The daddy snake realized Steve’s problem. “The trouble seems to be your size, my little friend. We need to find a way to make your bigger. Try stretching.”

Steve tried stretching.

He stretched his mouth.

He stretched his body.

He stretched and stretched but he was still as small as he was before.

Steve felt he couldn’t get bigger on the spot but he had an idea.

The plane didn’t see him.

The bus didn’t see him.

But the snakes did see him. He would need to find something small like the snakes.

Something small. He looked around. A rock is small. But it doesn’t move.

A stick is small. But it just sits there.

A wheel moves. Likes the wheels on the bus. Or the wheels on a bicycle.

Steve had seen bicycles before. Big people rode them. Little people rode them. He would have to find someone big enough to ride a bike but small enough to see him.

A boy rode by and kept going. A girl did the same. Then another boy rode by. Steve was wondering if anyone would stop.

The snake family had returned to playing in the grass by that time. Steve knew he needed their help so he slithered over to them.

“Can you help me?” asked Steve timidly.

“Sure,” the daddy snake said. “Come on, kids.”

The snake family followed Steve to the side of the street. Steve explained that he was too small to be noticed by the kids on bikes but if they all worked together, maybe someone would notice and help Steve get home.

When the next bike rider rode by the four snakes started dancing to get the boy’s attention. It didn’t work.

The snakes spelled out “S-T-O-P” hoping the girl riding by would see them. No such luck.

“We’re still too small,” complained Steve. Then he had an idea. If the snakes stacked up, they would be tall enough for someone to see.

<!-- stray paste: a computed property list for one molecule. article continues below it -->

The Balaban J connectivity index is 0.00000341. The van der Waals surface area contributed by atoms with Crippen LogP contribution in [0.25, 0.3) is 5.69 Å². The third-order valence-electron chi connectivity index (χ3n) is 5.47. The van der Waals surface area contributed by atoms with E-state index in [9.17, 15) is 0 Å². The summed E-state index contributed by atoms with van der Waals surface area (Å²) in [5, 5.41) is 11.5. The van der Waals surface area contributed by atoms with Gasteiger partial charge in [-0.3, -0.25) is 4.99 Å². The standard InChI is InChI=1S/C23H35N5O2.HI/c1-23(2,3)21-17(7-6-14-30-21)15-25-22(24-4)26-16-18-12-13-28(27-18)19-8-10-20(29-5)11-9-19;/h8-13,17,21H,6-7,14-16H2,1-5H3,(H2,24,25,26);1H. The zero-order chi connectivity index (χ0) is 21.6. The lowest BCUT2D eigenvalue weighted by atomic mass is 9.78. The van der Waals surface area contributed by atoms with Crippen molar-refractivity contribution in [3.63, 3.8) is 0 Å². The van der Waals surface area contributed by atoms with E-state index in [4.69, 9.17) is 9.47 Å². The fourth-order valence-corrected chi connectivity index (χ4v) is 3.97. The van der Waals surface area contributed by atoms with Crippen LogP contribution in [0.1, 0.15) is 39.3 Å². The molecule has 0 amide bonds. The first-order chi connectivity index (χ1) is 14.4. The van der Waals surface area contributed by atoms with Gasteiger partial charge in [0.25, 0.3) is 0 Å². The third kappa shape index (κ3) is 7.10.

The daddy snake said he would stand on the bottom and let his little ones stand on top of him. Steve would be last and the highest off the ground.

At that moment, a little girl slowed down to see this unusual pile of snakes by the street. She stopped and smiled at the snakes.

At school, the girl learned about different kinds of snakes. She knew which ones were friendly and which ones to avoid. These snakes were definitely the friendly kind.

“There’s your chance to get a ride,” said the daddy snake.

Steve nodded and slipped into the basket on the girl’s bike. She didn’t seem to mind. In fact, she seemed to like snakes. Steve felt happy in the basket and when the girl started pedaling again, Steve waved goodbye to his new snake friends.

What a ride! Steve couldn’t believe how fast they were going. It felt so good to be going home.

The girl pedaled and pedaled until Steve started to see places he recognized: the park with the jungle gym, the apartment building with all the bricks, the street with the school sign. Did the little girl live near him?

“Hey there’s my porch,” shouted Steve. The little girl didn’t hear him and didn’t stop. Steve wanted to get out but he stayed in the basket to see where the girl was going.

She turned the corner and rode up a driveway. When she got to the end she got off the bike and pulled Steve out of the basket. She smiled and set him down on the ground. He knew his porch was just around the corner.

That night Steve came out to check out his stars. They were bright and twinkling at him.

“It feels good to be back,” thought Steve. “But the next time the stars disappear, I’ll just wait for them to come home again.